The United States’ ever-changing intellectual property law continues to impact many sectors, such as pharmaceuticals and technology, and we’re already seeing its effects in 2022 on these industries and more.
Wegman Partners explains that the United States Supreme Court will be a major player this year in terms of patents because it will decide whether to reconsider the American Axle decision by the United States Court of Appeals for the Federal Circuit. This could potentially expand patent-ineligible subject matter to include certain conventional approaches to using mechanical devices.
Copyright law is also evolving, with US appellate courts attempting to apply the Supreme Court’s decision in Google v. Oracle tackling fair use in more traditional copyright settings.
Here’s a complete picture of IP law in 2022.
Will the Supreme Court Restrict Patent Eligibility?
The restrictions of Section 101 and subject-matter qualifications remain a contentious issue. Since the Supreme Court’s decision in Alice in 2014, federal district courts and the Federal Circuit are still struggling to determine the best approach to satisfying Alice’s two-part test. Fortunately, the Supreme Court has demonstrated a willingness to revisit this issue in the case of American Axle & Manufacturing Inc. v. Neapco Holdings.
The Federal Circuit determined that claims about a method of fabricating a shaft assembly of a drive-line system were simply an application of natural law. The claims specifically call for “tuning at least one-liner” for mass and stiffness and dampening certain vibrational modes by putting the liner into a drive shaft.
Despite American Axle’s claims that adequately tuning the liners required far more work, the Federal Circuit did find this to be a simple application of Hooke’s law. Chief Judge Kimberly Moore argued that the majority decision expanded Section 101 law and asked whether the majority’s stance should instead be based on enablement.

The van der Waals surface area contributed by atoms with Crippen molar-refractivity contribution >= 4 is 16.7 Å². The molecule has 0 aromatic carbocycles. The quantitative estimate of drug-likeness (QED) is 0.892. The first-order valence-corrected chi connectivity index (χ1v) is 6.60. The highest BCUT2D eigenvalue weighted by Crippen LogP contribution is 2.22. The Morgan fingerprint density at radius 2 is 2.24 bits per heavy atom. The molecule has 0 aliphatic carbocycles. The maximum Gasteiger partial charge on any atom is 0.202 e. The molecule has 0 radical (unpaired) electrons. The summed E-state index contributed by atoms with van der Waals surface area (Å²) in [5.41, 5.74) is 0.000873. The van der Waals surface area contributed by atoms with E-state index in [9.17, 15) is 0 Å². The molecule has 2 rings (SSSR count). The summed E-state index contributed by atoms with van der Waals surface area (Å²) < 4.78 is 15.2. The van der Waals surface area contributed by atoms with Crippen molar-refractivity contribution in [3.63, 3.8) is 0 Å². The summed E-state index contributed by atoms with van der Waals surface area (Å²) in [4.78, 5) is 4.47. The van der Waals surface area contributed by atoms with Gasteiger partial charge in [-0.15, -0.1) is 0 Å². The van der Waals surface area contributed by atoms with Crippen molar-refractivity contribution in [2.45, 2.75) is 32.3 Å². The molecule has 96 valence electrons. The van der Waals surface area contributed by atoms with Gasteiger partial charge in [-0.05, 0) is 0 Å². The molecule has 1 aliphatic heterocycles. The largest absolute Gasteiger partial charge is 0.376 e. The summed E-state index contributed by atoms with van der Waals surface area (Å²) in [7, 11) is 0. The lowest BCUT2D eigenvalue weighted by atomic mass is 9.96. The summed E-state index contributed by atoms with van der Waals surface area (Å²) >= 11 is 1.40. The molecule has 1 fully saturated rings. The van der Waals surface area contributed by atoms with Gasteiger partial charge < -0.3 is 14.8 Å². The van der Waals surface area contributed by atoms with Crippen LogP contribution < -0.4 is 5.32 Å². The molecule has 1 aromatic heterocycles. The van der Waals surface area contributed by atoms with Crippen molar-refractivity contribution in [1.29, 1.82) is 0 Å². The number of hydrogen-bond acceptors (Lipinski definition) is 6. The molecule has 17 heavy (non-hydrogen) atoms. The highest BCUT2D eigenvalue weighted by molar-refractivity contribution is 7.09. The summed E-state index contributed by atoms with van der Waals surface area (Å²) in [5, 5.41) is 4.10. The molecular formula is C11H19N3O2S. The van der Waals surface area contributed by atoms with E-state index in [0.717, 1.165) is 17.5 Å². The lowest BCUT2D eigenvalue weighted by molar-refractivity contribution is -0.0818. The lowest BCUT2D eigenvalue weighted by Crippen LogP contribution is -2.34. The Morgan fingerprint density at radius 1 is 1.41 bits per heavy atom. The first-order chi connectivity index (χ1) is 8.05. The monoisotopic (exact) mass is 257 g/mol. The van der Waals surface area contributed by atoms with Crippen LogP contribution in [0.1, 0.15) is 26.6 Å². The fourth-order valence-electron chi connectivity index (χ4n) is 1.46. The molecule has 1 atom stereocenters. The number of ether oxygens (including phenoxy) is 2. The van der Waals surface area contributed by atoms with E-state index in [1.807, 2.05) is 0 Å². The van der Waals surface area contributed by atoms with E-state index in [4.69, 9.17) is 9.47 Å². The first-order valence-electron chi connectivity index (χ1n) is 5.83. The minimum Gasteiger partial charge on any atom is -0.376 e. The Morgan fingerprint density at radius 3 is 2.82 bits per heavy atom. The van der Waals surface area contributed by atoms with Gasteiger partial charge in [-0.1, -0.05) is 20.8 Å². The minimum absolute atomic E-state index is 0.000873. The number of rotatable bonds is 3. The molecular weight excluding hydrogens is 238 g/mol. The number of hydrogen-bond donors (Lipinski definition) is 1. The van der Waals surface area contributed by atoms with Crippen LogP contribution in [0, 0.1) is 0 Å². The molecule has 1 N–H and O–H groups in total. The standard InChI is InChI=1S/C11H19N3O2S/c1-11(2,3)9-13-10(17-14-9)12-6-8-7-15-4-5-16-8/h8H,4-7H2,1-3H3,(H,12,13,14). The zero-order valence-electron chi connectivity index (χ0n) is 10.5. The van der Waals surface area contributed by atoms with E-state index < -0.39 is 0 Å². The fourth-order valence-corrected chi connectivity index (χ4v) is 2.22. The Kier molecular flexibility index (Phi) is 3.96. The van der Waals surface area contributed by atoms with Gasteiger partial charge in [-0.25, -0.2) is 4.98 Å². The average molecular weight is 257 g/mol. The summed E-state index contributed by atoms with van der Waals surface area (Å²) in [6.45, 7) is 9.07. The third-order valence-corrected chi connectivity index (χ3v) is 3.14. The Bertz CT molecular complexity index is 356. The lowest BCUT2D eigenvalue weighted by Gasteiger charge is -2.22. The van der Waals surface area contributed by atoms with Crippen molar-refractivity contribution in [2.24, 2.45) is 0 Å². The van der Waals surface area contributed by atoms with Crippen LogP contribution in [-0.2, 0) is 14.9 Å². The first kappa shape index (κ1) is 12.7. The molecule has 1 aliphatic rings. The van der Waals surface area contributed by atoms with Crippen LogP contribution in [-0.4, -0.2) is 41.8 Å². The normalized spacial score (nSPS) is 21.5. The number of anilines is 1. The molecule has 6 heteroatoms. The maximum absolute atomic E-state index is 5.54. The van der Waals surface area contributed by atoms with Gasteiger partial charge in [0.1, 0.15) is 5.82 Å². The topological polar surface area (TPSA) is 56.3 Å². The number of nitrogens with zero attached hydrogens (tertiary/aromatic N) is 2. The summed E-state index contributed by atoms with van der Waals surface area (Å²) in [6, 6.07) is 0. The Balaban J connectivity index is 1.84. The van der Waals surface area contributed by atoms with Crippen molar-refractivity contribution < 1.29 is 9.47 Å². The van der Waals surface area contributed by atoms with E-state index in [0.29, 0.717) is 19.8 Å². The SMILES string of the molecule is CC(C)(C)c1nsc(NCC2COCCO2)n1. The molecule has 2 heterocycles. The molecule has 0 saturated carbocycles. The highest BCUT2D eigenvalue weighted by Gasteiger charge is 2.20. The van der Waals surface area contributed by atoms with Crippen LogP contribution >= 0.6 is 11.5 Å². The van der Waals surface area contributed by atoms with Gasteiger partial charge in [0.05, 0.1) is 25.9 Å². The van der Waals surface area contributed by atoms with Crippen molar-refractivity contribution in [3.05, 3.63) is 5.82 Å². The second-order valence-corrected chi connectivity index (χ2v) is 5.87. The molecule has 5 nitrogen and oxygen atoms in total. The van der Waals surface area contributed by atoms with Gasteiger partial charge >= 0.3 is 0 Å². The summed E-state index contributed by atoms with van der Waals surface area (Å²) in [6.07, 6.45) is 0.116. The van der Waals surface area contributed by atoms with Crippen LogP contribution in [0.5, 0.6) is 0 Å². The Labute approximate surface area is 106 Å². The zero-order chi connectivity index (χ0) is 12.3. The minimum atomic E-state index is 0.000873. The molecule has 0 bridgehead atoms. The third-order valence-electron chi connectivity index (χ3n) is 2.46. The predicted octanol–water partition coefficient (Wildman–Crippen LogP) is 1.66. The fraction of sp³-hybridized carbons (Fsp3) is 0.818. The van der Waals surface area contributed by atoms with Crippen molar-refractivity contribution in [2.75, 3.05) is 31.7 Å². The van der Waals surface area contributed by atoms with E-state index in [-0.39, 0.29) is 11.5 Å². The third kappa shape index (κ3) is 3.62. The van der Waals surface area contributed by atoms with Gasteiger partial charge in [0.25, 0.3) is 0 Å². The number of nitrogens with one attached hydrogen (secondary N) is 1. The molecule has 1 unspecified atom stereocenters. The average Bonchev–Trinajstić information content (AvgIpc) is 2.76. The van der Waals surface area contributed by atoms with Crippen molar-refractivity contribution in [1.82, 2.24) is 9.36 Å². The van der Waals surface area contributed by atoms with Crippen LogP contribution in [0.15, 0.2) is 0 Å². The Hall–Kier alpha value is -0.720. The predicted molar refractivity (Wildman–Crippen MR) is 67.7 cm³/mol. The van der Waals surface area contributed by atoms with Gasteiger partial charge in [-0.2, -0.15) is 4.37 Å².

In May, the Supreme Court permitted the solicitor general to submit a brief about the case’s petition for certiorari, indicating that they may be willing to revisit the issue and provide additional assistance.
The ‘Purpose’ of a Work and its Transformative Use
The Supreme Court ruled in Google v. Oracle that Google’s use of 11,500 lines of declaring code was fair use, emphasizing the “purpose” of the use. However, as recent circuit court decisions have demonstrated, determining the “purpose” of artistic works may be more difficult than determining the “purpose” of software.
The Second Circuit ruled in March in The Andy Warhol Foundation v. Goldsmith that courts “should not assume the role of art critic” before deciding whether Andy Warhol’s use of a photograph of the musician Prince was eligible to make a series of works of art featuring the musician.
While the Supreme Court was concerned with the purpose of using Google’s software code, the Second Circuit stated that purpose is a less useful metric. Instead, their focus is assessing the transformative nature of works of visual art that, at a high level of generality, share the same overarching purpose (i.e., to serve as works of visual art).”
The dividing line between visual art and software code and the ability to identify the purpose of one versus the other should be kept in mind. The Warhol Foundation’s petition for writ of certiorari could result in the Supreme Court trying to clarify whether these various works must be examined differently.
As you can see, there have been some significant developments in the intellectual property world. From patent eligibility developments to fair use developments in more traditional copyright settings, 2022 is shaping into a significant year. We expect more developments in these crucial cases as we move closer to 2023.